Show simple item record

dc.contributor.authorY.H. Lo, Alexen_US
dc.contributor.authorJim, C.en_US
dc.date.accessioned2017-05-03T16:05:18Z
dc.date.available2017-05-03T16:05:18Z
dc.date.issued2010en_US
dc.date.modified2012-06-04T22:48:18Z
dc.identifier.issn0264-2751en_US
dc.identifier.doi10.1016/j.cities.2010.07.001en_US
dc.identifier.urihttp://hdl.handle.net/10072/42610
dc.description.abstractThe social profiles of residential communities exert differential effects on expectations and demands on urban greenspaces. We studied the diversity of public perception towards urban greenspaces in compact urban Hong Kong. Random household samples were selected from four dominant residential communities: old-core public housing (OP), old-core residential (OR), suburban residential (SR), and new-town public housing (NP). They denote gradations in income, housing quality, physical and social milieu, and development age. Face-to-face interviews were conducted using a structured questionnaire. Residents' attitude, visiting pattern, greenspace preference, and assessment of neighborhood quality were investigated. SR presented distinctive results in comparison with others. The moderate differences between the remaining three communities were mainly linked to local traits in park environs. OP more emphasized the function of communal places for neighborly interactions associated with better social relationship of an older population. Parks in OR were the more frequently visited, even though its residents were sensitive to the negative impacts of urban greenspaces, which was related to urban blight in the environs. SR respondents highly appreciated greenspaces as pleasant settings for family activities and aesthetic enjoyment. NP residents were less frequent visitors despite generous park provision, due to the youthful population, weak social cohesion, and limited integration of new migrants. Community quality factors such as neighborhood relationship and urban density influenced the perception. Social qualities were more important than the physical aspects of parks in influencing visitorship. The findings suggest future research to deepen understanding of public perception towards urban greenspaces to inform park design.en_US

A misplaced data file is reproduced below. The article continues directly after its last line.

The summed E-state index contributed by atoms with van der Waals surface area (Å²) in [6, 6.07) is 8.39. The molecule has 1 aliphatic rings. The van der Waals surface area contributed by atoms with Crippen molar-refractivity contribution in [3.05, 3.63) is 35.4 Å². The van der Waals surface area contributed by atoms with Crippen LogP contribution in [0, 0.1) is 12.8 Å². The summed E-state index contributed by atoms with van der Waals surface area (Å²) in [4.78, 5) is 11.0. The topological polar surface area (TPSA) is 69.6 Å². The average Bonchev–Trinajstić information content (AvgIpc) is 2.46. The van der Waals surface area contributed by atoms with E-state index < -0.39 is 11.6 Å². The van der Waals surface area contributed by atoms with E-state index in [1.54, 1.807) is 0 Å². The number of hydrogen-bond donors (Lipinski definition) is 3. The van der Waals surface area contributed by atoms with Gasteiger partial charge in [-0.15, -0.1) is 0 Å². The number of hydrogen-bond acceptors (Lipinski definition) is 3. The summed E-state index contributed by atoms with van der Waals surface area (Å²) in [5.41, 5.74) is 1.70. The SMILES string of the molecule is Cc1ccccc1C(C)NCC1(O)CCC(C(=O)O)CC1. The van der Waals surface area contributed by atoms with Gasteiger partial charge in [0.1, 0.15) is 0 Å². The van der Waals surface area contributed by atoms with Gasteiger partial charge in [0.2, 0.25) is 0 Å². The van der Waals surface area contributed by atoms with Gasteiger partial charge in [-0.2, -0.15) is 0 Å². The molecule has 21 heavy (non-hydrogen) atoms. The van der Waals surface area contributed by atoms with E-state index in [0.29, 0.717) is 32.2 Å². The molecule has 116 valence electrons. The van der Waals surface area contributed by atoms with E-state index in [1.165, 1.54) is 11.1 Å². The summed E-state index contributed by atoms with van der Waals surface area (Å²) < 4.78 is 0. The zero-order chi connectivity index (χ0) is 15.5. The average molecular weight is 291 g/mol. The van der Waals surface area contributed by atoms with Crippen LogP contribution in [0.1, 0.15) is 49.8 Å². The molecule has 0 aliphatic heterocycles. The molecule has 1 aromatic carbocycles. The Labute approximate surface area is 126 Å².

dc.description.peerreviewedYesen_US
dc.description.publicationstatusYesen_US
dc.format.extent763129 bytes
dc.format.mimetypeapplication/pdf
dc.languageEnglishen_US
dc.language.isoen_US
dc.publisherElsevieren_US
dc.publisher.placeUnited Kingdomen_US
dc.relation.ispartofstudentpublicationNen_US
dc.relation.ispartofpagefrom430en_US
dc.relation.ispartofpageto442en_US
dc.relation.ispartofissue6en_US
dc.relation.ispartofjournalCitiesen_US
dc.relation.ispartofvolume27en_US
dc.rights.retentionYen_US
dc.subject.fieldofresearchRecreation, Leisure and Tourism Geographyen_US
dc.subject.fieldofresearchUrban Designen_US
dc.subject.fieldofresearchcode160402en_US
dc.subject.fieldofresearchcode120508en_US
dc.titleDifferential community effects on perception and use of urban greenspacesen_US
dc.typeJournal articleen_US
dc.type.descriptionC1 - Peer Reviewed (HERDC)en_US
dc.type.codeC - Journal Articlesen_US
gro.rights.copyrightCopyright 2010 Elsevier. This is the author-manuscript version of this paper. Reproduced in accordance with the copyright policy of the publisher. Please refer to the journal's website for access to the definitive, published version.en_US
gro.date.issued2010
gro.hasfulltextFull Text


Files in this item

This item appears in the following Collection(s)

  • Journal articles
    Contains articles published by Griffith authors in scholarly journals.

Show simple item record